Minnesota Voters Alliance to appeal dismissal of their challenge to Restore the Vote Act
A group that describes its members as “election integrity watchdogs” is continuing to challenge a ruling passed in March that allows some felons to vote.
The Minnesota Voters Alliance filed a lawsuit earlier this year claiming that the Restore the Vote Act violates language in the Minnesota Constitution that states felons cannot vote “unless restored to civil rights.” They interpreted that line to mean “all civil rights that a non-felon possesses” and claimed the new law overlooks probation, supervised release and work release as active criminal sentences.
Anoka County District Judge Thomas Lehmann dismissed that challenge last week, but a notice of appeal was filed on Wednesday.
Executive Director of Minnesota Voters Alliance Andy Cilek said they plan to issue a petition for further review with the Minnesota Supreme Court by Friday.
Since Judge Lehmann dismissed the filing with prejudice, the ruling cannot be filed again in Anoka County.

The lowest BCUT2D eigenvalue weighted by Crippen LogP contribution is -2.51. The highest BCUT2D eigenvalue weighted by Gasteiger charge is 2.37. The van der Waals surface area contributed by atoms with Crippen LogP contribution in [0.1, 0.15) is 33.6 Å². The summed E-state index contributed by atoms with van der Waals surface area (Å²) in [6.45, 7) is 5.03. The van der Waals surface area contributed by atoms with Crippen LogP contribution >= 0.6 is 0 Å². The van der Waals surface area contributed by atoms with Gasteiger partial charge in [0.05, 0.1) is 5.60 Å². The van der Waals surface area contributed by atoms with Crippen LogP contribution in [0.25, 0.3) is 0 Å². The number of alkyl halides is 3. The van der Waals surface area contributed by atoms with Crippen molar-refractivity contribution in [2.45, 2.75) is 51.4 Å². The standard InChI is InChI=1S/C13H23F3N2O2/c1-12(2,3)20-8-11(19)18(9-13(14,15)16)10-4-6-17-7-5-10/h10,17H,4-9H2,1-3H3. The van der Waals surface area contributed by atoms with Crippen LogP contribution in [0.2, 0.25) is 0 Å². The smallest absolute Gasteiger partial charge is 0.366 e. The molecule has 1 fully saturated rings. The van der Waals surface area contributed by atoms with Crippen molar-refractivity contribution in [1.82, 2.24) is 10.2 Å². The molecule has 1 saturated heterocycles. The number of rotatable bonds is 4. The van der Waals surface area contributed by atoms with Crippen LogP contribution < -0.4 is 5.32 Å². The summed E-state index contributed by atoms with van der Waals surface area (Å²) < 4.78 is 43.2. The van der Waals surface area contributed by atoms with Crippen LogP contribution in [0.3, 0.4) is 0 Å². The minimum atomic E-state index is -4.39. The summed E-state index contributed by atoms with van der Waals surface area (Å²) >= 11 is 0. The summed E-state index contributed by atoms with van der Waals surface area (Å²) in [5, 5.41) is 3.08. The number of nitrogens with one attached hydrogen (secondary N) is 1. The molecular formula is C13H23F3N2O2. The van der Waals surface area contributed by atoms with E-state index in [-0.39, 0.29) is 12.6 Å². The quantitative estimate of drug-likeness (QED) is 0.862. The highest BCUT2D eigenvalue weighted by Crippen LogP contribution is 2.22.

After the dismissal, the executive director of Minnesota Voters Alliance shared this statement:
“We believe that for a felon to regain voting rights, the Constitution requires restoration of the civil rights a felon loses upon conviction, and only a constitutional amendment can change that. We are hopeful that the appeals courts will agree.”Executive Director of Minnesota Voters Alliance Andy Cilek
Minnesota Secretary of State Steve Simon also issued the following statement:
“With voting starting in the presidential primary on January 19, it is critically important Minnesotans understand their rights. I am grateful for the clarity this decision provides to the more than 55,000 Minnesotans who had their right to vote restored under this legislation. Once again, the law remains that if you are not currently incarcerated – a U.S. citizen, at least 18 years old, and a resident of Minnesota for 20 days – you can vote.”Minnesota Secretary of State Steve Simon